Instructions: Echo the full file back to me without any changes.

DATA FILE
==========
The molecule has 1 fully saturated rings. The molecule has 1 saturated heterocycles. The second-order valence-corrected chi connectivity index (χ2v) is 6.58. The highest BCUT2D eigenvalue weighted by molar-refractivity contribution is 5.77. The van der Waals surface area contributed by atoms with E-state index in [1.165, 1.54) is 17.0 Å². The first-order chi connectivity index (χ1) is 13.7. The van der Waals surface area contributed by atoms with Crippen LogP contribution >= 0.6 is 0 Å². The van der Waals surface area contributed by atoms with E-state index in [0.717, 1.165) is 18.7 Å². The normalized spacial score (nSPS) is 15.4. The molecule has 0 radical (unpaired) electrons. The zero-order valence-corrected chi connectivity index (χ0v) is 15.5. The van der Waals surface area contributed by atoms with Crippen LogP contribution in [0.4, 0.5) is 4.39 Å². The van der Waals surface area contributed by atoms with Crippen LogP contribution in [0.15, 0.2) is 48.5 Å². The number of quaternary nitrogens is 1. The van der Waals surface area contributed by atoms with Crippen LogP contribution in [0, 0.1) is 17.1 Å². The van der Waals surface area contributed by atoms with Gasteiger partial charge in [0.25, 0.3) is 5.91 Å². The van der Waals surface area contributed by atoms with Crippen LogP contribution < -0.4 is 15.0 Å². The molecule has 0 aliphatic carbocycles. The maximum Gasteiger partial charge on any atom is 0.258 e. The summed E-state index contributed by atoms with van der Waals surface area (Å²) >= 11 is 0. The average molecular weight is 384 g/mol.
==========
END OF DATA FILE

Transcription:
The molecule has 1 fully saturated rings. The molecule has 1 saturated heterocycles. The second-order valence-corrected chi connectivity index (χ2v) is 6.58. The highest BCUT2D eigenvalue weighted by molar-refractivity contribution is 5.77. The van der Waals surface area contributed by atoms with E-state index in [1.165, 1.54) is 17.0 Å². The first-order chi connectivity index (χ1) is 13.7. The van der Waals surface area contributed by atoms with Crippen LogP contribution >= 0.6 is 0 Å². The van der Waals surface area contributed by atoms with E-state index in [0.717, 1.165) is 18.7 Å². The normalized spacial score (nSPS) is 15.4. The molecule has 0 radical (unpaired) electrons. The zero-order valence-corrected chi connectivity index (χ0v) is 15.5. The van der Waals surface area contributed by atoms with Crippen LogP contribution in [0.4, 0.5) is 4.39 Å². The van der Waals surface area contributed by atoms with Crippen LogP contribution in [0.15, 0.2) is 48.5 Å². The number of quaternary nitrogens is 1. The van der Waals surface area contributed by atoms with Crippen LogP contribution in [0, 0.1) is 17.1 Å². The van der Waals surface area contributed by atoms with Gasteiger partial charge in [0.25, 0.3) is 5.91 Å². The van der Waals surface area contributed by atoms with Crippen LogP contribution < -0.4 is 15.0 Å². The molecule has 0 aliphatic carbocycles. The maximum Gasteiger partial charge on any atom is 0.258 e. The summed E-state index contributed by atoms with van der Waals surface area (Å²) >= 11 is 0. The average molecular weight is 384 g/mol.